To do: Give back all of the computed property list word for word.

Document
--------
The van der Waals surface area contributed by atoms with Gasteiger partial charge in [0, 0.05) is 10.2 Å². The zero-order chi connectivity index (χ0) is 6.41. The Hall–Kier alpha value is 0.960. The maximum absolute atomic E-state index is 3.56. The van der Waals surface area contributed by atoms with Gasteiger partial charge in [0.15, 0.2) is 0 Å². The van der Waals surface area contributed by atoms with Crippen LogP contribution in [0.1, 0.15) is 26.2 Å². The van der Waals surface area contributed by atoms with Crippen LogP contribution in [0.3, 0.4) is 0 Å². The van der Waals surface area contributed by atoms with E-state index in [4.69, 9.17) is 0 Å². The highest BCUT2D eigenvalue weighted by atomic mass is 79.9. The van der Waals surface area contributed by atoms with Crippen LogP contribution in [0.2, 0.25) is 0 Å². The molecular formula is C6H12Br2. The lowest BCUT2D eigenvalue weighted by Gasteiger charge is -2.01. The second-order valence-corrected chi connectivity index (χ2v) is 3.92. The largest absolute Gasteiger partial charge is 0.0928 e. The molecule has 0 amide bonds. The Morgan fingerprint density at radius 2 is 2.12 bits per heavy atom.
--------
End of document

The van der Waals surface area contributed by atoms with Gasteiger partial charge in [0, 0.05) is 10.2 Å². The zero-order chi connectivity index (χ0) is 6.41. The Hall–Kier alpha value is 0.960. The maximum absolute atomic E-state index is 3.56. The van der Waals surface area contributed by atoms with Gasteiger partial charge in [0.15, 0.2) is 0 Å². The van der Waals surface area contributed by atoms with Crippen LogP contribution in [0.1, 0.15) is 26.2 Å². The van der Waals surface area contributed by atoms with Crippen LogP contribution in [0.3, 0.4) is 0 Å². The van der Waals surface area contributed by atoms with E-state index in [4.69, 9.17) is 0 Å². The highest BCUT2D eigenvalue weighted by atomic mass is 79.9. The van der Waals surface area contributed by atoms with Crippen LogP contribution in [0.2, 0.25) is 0 Å². The molecular formula is C6H12Br2. The lowest BCUT2D eigenvalue weighted by Gasteiger charge is -2.01. The second-order valence-corrected chi connectivity index (χ2v) is 3.92. The largest absolute Gasteiger partial charge is 0.0928 e. The molecule has 0 amide bonds. The Morgan fingerprint density at radius 2 is 2.12 bits per heavy atom.